From the time that Car X begins moving, Car Y drives for 2 2/3 hours (2 hours, 40 minutes).
So Car Y's total distance = (time)(rate) = (2 2/3)(V) + 40 miles

Car X's total distance
We know that Car X is going 50% faster than Car Y. If Car Y's rate is V, then Car X's rate must be 1.5V
We also know that Car X travels for 2 2/3 hours.
So Car X's total distance = (time)(rate) = (2 2/3)(1.5V) miles
Simplify: (2 2/3)(1.5V) = (8/3)(3/2) = 4V

We're now ready to write our algebraic equation.
Car X's total distance = Car Y's total distance
4V = (2 2/3)(V) + 40 miles
4/3V = 40
V = 40(3/4)
V=30

Cheers,
Brent[spoiler][/spoiler]

Hello Brent,

I was trying to solve the following problem with a similar approach:

Two racecar drivers, Abernathy and Berdoff, are driving around a circular track. If Abernathy is 200 meters behind Berdoff and both drivers drive at their respective constant rates, how long, in seconds, will it take for Abernathy to catch up to Berdoff?

(1) The circumference of the racetrack is 1,400 meters.
(2) Abernathy is driving 25 meters per minute faster than Berdoff.

OA: B

My approach was:

At time t, distance covered by Abernathy = Distance covered by Berdoff

1) In-sufficient

2) Let, Abernathy's rate be x met/min
So Berdoff's rate is x + 25 met/min

Time t is when the distances covered will be equal.

So at time t, xt = (x+25)t + 200 (Since Berdoff was already 200 met. ahead of Abernathy)

I think I am making a mistake here since the above has a negative answer.

Best Regards,
Sri

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by Brent@GMATPrepNow » Sat Sep 14, 2013 6:01 am
gmattesttaker2 wrote: Hello Brent,

I was trying to solve the following problem with a similar approach:

Two racecar drivers, Abernathy and Berdoff, are driving around a circular track. If Abernathy is 200 meters behind Berdoff and both drivers drive at their respective constant rates, how long, in seconds, will it take for Abernathy to catch up to Berdoff?

(1) The circumference of the racetrack is 1,400 meters.
(2) Abernathy is driving 25 meters per minute faster than Berdoff.

OA: B

My approach was:

At time t, distance covered by Abernathy = Distance covered by Berdoff

1) In-sufficient

2) Let, Abernathy's rate be x met/min
So Berdoff's rate is x + 25 met/min

Time t is when the distances covered will be equal.

So at time t, xt = (x+25)t + 200 (Since Berdoff was already 200 met. ahead of Abernathy)

I think I am making a mistake here since the above has a negative answer.

Best Regards,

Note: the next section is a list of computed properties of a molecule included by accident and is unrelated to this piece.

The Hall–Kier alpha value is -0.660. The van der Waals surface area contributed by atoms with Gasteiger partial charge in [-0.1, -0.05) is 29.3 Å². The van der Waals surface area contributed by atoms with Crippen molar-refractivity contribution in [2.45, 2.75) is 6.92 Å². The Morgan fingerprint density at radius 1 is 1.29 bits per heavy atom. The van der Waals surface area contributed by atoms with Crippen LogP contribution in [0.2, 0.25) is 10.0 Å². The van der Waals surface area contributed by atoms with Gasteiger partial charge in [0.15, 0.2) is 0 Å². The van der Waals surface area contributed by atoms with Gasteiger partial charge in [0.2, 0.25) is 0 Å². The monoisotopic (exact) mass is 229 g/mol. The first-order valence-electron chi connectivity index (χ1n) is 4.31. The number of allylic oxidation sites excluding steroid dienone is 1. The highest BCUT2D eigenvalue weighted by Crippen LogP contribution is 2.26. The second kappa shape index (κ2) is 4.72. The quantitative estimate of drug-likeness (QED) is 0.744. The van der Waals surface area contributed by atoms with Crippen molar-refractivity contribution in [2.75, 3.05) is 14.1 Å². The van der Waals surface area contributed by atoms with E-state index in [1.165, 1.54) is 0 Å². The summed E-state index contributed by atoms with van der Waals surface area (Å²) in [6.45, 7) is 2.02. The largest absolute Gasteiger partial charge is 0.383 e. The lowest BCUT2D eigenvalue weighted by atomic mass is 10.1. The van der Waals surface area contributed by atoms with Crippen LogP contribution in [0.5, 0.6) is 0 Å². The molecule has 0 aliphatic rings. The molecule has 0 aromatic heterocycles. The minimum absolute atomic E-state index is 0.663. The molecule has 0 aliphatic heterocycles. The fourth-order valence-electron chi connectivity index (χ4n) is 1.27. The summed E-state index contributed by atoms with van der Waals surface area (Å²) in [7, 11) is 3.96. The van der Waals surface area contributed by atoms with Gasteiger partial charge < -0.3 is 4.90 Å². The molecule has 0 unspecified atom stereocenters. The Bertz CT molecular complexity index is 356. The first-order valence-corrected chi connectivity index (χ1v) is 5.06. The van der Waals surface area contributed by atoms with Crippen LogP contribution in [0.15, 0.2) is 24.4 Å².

Sri
Hey Sri,

First let's examine a quick way to tackle statement 2.
If Abernathy is driving 25 meters per minute faster than Berdoff, then the GAP between Abernathy and Berdoff will decrease by 25 meters EVERY MINUTE.
There is currently as 200-meter gap
So, it will take 8 seconds to decrease the gap from 200 meters to 0 meters.

Now let's take a look at your solution.
You're equation is almost perfect.
To see the small error, let's begin with a "word equation"
By the time Abernathy catches up to Berdoff, we know that Abernathy will have traveled 200 meters So, we can write: Abernathy's distance = Berdoff's distance + 200 You had added the 200 to the wrong side of the equation. Tip: before adding or subtracting anything, take a look at the two distances. We know that, in order for Abernathy to reach Berdoff, Abernathy must travel 200 meters more. So, Abernathy's distance is GREATER than Berdoff's distance. So, how do we make those distances equal? We can either subtract 200 from Abernathy's distance or we can add 200 to Berdoff's distance
So, (x+25)t = xt + 200
When you solve for t, you get 8 seconds

Cheers,
Brent
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by gmattesttaker2 » Sat Sep 14, 2013 4:08 pm
Brent@GMATPrepNow wrote:
gmattesttaker2 wrote: Hello Brent,

I was trying to solve the following problem with a similar approach:

Two racecar drivers, Abernathy and Berdoff, are driving around a circular track. If Abernathy is 200 meters behind Berdoff and both drivers drive at their respective constant rates, how long, in seconds, will it take for Abernathy to catch up to Berdoff?

(1) The circumference of the racetrack is 1,400 meters.
(2) Abernathy is driving 25 meters per minute faster than Berdoff.

OA: B

My approach was:

At time t, distance covered by Abernathy = Distance covered by Berdoff

1) In-sufficient

2) Let, Abernathy's rate be x met/min
So Berdoff's rate is x + 25 met/min

Time t is when the distances covered will be equal.

So at time t, xt = (x+25)t + 200 (Since Berdoff was already 200 met. ahead of Abernathy)

I think I am making a mistake here since the above has a negative answer.

Best Regards,
Sri
Hey Sri,

First let's examine a quick way to tackle statement 2.
If Abernathy is driving 25 meters per minute faster than Berdoff, then the GAP between Abernathy and Berdoff will decrease by 25 meters EVERY MINUTE.
There is currently as 200-meter gap
So, it will take 8 seconds to decrease the gap from 200 meters to 0 meters.

Now let's take a look at your solution.
You're equation is almost perfect.
To see the small error, let's begin with a "word equation"
By the time Abernathy catches up to Berdoff, we know that Abernathy will have traveled 200 meters So, we can write: Abernathy's distance = Berdoff's distance + 200 You had added the 200 to the wrong side of the equation. Tip: before adding or subtracting anything, take a look at the two distances. We know that, in order for Abernathy to reach Berdoff, Abernathy must travel 200 meters more. So, Abernathy's distance is GREATER than Berdoff's distance. So, how do we make those distances equal? We can either subtract 200 from Abernathy's distance or we can add 200 to Berdoff's distance
So, (x+25)t = xt + 200
When you solve for t, you get 8 seconds

Cheers,
Brent

Hello Brent,

Thank you very much for your excellent and detailed explanation.

Best Regards,
Sri